Classic Computer Magazine Archive START VOL. 4 NO. 12 / JULY 1990

Mac and PC On The ST



In the March 1990 issue, I introduced you to Apple's Hypercard, the powerful program which utilizes Hypermedia. The genius behind Hypercard, however, is its built-in programming language, Hypertalk. In this last segment on Hypercard, we'll take a quick look at this impressive language.

Hyper Language

Hypertalk is a structured language similar, in some respects, to GFA BASIC and Pascal. It does not use line numbers and contains short blocks of structured code. It can use procedures and user-defined functions, and pass variables. It is, however, very different from other programming languages.

For instance, the syntax rules are extremely flexible: "Go to the first card" is just as acceptable as the more sophisticated "Go to card 1." You can refer to objects by their name, ID, or sequential position. Hypertalk also stores data as a string, converting numbers when necessary, so you don't have to worry about mismatching data types. There is also a variable, It, that automatically receives the result of many commands. Among its numerous commands, Hypercard includes Put (moves text to any position in different fields), Get (recovers any section of text) and Delete. You can Go to cards and Pop back to them, Find text in any field and Send messages.

The Send command is quite useful, since you can Send a message directly to a high-level object (such as a card), bypassing the scripts in lower objects (such as a button) which might otherwise trap your message. The Do command executes the first line of any text field provided that line is a valid Hypercard command. Open lets you launch another Mac application from within Hypercard if you have the memory available. Hypertalk includes Trigonometric (Sine and Cosine) and Transcential (in, Log and Exp) functions for standard mathematical applications.

But there are also some pretty unusual functions, such as a Compound option, which returns the future value of a periodic payment, and Annuity, which returns the present value of one payment. The Value Of function evaluates any formula that has been entered into a field, which essentially lets you write your own spreadsheet in Hypercard. The standard If/Then/Else command is supported in a variety of formats including both single and multiple lines. A command such as Repeat coupled with the command Next Repeat generates any loop conditions that you deem necessary.

Apple's Hypercard utilizes Hypermedia, a nonlin-
ear database system.

Talking to the Script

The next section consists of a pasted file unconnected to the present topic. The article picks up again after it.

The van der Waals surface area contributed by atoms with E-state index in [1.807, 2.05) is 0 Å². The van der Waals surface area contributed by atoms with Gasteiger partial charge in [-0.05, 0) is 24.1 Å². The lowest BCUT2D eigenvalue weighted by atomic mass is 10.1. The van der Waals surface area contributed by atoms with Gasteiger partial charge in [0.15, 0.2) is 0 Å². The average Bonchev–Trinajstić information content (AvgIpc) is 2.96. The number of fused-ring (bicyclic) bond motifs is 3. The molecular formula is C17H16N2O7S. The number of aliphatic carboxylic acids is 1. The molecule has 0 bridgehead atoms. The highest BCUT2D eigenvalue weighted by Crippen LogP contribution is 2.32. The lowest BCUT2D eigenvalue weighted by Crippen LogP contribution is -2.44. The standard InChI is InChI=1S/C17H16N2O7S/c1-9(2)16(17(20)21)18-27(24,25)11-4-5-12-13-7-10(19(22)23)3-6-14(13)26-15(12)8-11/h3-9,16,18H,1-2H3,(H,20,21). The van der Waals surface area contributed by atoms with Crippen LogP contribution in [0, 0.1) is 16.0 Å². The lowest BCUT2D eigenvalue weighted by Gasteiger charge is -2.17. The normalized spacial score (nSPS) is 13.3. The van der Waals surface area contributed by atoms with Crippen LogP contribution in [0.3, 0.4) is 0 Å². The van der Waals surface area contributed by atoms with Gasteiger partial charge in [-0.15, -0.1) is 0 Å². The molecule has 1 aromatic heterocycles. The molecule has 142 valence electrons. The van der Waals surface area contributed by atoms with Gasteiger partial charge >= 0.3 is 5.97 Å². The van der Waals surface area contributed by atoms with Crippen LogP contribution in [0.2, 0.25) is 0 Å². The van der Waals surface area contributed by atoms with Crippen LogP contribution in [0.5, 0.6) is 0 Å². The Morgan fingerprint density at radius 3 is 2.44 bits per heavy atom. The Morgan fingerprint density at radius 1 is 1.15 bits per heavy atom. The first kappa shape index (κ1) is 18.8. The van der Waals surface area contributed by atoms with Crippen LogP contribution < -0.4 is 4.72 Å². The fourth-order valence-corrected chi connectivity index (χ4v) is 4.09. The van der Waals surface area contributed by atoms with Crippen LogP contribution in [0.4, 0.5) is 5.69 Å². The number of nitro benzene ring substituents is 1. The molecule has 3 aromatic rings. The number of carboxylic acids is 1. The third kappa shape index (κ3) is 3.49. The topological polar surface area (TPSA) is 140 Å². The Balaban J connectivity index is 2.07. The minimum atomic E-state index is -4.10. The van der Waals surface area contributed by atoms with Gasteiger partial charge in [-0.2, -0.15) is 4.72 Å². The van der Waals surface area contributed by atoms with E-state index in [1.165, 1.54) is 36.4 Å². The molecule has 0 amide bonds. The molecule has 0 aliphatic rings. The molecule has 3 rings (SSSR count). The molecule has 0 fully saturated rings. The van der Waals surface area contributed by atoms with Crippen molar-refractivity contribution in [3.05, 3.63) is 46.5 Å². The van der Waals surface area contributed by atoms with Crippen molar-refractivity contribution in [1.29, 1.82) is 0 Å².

Hypertalk speaks to Hypercard through "scripts," small programs written in the language. Every object in a Hypercard stack (buttons, cards, backgrounds, stacks and fields) can hold a Hypertalk script. The mechanics of writing a script are fairly simple. Select the tool for the object you want to modify (i.e., the button tool to modify a button), select the object and choose the script editor. The script editor is not unlike other Mac or ST program editors. A scrollable window lets you see your script and you can type your program into the window, using automatic indenting, cut and paste, and search and replace.

Virtually every application of Hypercard is carried out by a script. For example, click on the Home button to activate its script, which might look something like this: " On MouseUp Go Home End MouseUp." The script checks for the proper condition (that the mouse button has been released) and then executes the command (Go Home). Different conditions can be written into a script; you can make them as long and complex as you like.

Hypertalk follows the established hierarchy of Hypercard objects, the Card, Background, Stack, Home Stack and finally,- Hypercard itself. Your messages move up the line, looking for matching conditions in the scripts of each object. Your command is executed at the level that matches the conditions of your message. This is useful because if you want all the buttons on a card to respond the same way when you press the mouse button, you can put the script in the Card (or the Background, etc.) on up the line, and not have to write a script for each button.

The Final Word

Clearly, Hypertalk is a powerful language in its own right. You will inevitably have to learn it if you are serious about using Hypercard. Unfortunately, Apple's Hypercard documentation does not include any information about Hypertalk. But the language is remarkably easy to learn and there are books available in local retail stores if you want to be a Hyper programmer.